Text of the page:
Media Center

Election Advisory From Ohio Secretary of State Jon Husted

Monday, May 5, 2014

Election Day is tomorrow, still time to drop off absentee ballots at boards of elections.
Nearly 202,000 absentee ballots cast, nearly 254,000 requested for May 6th Primary.

COLUMBUS – Secretary of State Jon Husted announced today that ahead of Election Day tomorrow for the May 6th Primary, 201,898 Ohioans have already voted absentee and 253,715 ballots have been requested since the start of early voting as reported by county boards of elections. Absentee voting for military and overseas voters began on Saturday, March 22, 2014, and on Tuesday, April 1, 2014, for all other voters.

Voters who have not yet returned absentee ballots can drop off completed ballots at their county board of elections through the close of the polls on Election Day.

What’s on the Ballot
Ohioans will vote on primary races for a number of statewide and local candidates, as well as decide the outcome of a statewide ballot issue and hundreds of local issues.

Absentee Voting by Mail
Voters who have received a mail-in absentee ballot must complete, sign and seal their voted ballots, taking care to provide the required information, including proper identification. Voted ballots must be postmarked TODAY, the day before Election Day, and received no later than the 10th day after the election (May 16, 2014). Absentee ballots may also be delivered in person to boards of elections no later than the close of the polls on Election Day. They may not be returned at polling locations.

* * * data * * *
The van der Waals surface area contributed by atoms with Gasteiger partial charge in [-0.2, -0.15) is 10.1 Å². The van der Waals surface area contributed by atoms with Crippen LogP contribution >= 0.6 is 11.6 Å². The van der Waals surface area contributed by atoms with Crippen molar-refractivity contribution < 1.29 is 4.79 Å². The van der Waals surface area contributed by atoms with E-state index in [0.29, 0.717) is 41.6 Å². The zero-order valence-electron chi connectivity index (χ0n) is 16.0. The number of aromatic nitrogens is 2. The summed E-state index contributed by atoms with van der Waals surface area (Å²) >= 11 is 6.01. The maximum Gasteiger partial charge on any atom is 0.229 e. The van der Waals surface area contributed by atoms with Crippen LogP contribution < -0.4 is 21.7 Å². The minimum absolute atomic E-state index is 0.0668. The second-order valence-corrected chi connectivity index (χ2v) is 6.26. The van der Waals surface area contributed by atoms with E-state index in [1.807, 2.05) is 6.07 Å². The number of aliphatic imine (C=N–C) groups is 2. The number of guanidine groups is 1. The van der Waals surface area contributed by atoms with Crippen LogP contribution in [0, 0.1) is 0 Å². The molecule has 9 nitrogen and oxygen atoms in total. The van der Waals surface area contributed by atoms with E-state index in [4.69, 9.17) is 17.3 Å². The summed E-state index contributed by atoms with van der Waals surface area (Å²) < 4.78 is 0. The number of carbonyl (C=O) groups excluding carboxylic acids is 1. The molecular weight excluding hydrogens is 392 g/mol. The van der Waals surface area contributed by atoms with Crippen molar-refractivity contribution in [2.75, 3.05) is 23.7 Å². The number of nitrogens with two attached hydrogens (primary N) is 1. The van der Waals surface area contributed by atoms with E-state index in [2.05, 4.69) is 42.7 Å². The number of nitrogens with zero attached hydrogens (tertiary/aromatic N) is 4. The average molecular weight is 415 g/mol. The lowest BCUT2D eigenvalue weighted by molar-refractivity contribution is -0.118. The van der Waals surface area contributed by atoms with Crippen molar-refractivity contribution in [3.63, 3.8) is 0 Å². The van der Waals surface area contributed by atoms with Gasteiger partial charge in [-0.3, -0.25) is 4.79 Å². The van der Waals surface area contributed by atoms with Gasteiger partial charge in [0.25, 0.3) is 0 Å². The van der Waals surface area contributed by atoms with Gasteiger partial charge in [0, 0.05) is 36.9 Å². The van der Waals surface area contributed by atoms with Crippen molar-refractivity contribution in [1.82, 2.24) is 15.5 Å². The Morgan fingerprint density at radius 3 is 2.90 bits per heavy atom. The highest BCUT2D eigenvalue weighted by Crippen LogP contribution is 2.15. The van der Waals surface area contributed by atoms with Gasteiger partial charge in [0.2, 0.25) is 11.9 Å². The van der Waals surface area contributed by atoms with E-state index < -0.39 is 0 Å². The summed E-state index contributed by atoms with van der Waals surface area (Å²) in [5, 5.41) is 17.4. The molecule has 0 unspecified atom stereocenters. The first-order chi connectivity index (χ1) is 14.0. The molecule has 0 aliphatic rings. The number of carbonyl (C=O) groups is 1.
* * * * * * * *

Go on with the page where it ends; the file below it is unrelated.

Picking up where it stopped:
Election Day Voting
Polls are open 6:30 am to 7:30 pm on Election Day. Voters choosing to head to the polls on Election Day need to remember to bring the proper form of ID and know their polling place and precinct. Voters can check their polling place and precinct and get other important voting information by visiting

Get Elections Updates and Ohio’s Virtual Voting Sticker
Ohio voters are encouraged to link with “OhioSOSHusted” on Facebook and Twitter to get elections information and updates throughout the year.  Here they can also get a virtual voting sticker badge to let their friends and followers know they’ve participated in the election, whether they chose to cast their ballots by mail or in person. 

Vote in Honor of a Veteran
With Vote in Honor of a Veteran, voters may also demonstrate the pride they feel for a veteran by dedicating their vote to them. By participating in this program, Ohioans help raise awareness about the importance of voting and highlight the powerful bond between our veterans and democracy. For more information on how to participate, visit

Additional Information
2014 Primary County-by-County Absentee Voting Report (XLSX)


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